In a previous portion of the Spring 2015 Healthcare Reform Stakeholder Summit, the participants discussed the difficulties providers, particularly physicians, experience in taking on financial risk. Arthur Vercillo, MD, FACS, regional president, Excellus Blue Cross Blue Shield, says that individual physicians usually do pretty well in risk-based environments, but when they are in larger groups and have little control over how their colleagues practice, challenges become evident. This is where another person, who can coordinate risk in a practice, becomes an asset.
When this discussion took place, Medicare’s Sustainable Growth Rate (SGR) had not yet been repealed. Francois de Brantes, MS, MBA, executive director of the Healthcare Incentives Improvement Institute, cautioned that pending legislative action to remove the SGR “deflator” may include moving physicians to various forms of value-based payment systems, “which is essentially a transfer of risk.” He points out that this is also about “modifying the fundamental way in which the incentives are going to flow for the Medicare program.” He asks, however, whether CEOs and physicians really understand this concept.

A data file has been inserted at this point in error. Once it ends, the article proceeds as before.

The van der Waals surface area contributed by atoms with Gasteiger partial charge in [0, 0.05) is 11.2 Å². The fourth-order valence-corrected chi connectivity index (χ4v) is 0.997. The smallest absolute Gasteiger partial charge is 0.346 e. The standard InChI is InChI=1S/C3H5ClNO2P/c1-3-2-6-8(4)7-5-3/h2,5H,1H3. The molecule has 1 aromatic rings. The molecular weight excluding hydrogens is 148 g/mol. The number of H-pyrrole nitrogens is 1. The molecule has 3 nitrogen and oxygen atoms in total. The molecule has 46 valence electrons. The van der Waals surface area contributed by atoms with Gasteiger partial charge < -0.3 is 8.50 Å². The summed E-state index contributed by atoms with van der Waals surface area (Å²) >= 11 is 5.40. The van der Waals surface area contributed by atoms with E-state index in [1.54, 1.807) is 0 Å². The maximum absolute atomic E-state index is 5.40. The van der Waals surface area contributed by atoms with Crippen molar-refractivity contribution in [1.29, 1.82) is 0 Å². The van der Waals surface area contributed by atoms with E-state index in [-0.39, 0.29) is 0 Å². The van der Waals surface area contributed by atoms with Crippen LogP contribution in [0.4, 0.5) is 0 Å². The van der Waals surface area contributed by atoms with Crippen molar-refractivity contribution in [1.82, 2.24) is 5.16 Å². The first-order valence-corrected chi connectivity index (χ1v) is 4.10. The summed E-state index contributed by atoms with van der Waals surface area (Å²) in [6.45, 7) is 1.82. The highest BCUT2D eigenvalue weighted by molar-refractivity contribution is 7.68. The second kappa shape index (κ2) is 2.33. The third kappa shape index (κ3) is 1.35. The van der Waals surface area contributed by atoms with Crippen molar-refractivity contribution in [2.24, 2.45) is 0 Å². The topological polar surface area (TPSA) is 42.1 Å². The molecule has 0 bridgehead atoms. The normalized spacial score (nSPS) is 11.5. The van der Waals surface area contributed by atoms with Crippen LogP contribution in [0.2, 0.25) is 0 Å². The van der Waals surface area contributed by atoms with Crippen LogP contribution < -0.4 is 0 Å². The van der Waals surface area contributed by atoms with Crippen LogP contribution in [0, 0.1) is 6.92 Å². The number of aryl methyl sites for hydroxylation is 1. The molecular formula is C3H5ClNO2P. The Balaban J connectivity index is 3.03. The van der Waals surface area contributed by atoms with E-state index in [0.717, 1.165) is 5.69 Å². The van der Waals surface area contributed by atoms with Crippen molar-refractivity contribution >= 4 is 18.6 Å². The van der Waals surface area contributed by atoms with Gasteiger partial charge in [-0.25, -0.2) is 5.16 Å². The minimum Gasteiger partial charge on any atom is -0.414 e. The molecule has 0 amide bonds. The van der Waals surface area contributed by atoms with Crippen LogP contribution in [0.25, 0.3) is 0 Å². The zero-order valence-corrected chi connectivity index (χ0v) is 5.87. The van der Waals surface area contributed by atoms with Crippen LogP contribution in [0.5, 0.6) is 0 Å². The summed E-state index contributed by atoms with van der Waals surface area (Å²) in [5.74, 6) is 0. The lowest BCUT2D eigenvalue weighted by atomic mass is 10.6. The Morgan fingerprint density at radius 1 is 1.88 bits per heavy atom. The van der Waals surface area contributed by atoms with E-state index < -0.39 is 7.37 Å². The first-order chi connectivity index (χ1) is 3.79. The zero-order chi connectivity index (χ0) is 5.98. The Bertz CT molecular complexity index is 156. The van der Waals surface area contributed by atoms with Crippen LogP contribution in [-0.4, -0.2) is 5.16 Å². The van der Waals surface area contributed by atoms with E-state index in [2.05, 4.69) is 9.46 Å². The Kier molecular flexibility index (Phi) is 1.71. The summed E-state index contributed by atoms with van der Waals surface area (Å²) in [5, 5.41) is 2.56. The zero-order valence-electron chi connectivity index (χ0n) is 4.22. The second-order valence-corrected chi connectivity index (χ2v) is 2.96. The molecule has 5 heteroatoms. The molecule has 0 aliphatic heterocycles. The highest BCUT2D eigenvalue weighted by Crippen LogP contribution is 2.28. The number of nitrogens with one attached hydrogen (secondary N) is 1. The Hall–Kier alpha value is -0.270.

Ateev Mehrotra, MD, MPH, associate professor of healthcare policy and medicine at Harvard Medical School, responds that in an accountable care organization such as his, the executives and physician staff do understand the nature of the beast, “that we’re held responsible for the total spending for a patient population.” Yet in his own practice, in which he treats ACO members and nonmembers, there is no detectable difference in the way he treats both patient groups. “Maybe it’s a good thing that we’re just delivering care the way we used to and there’s things happening on the back end that are more about delivering better care and decreasing costs,” he says.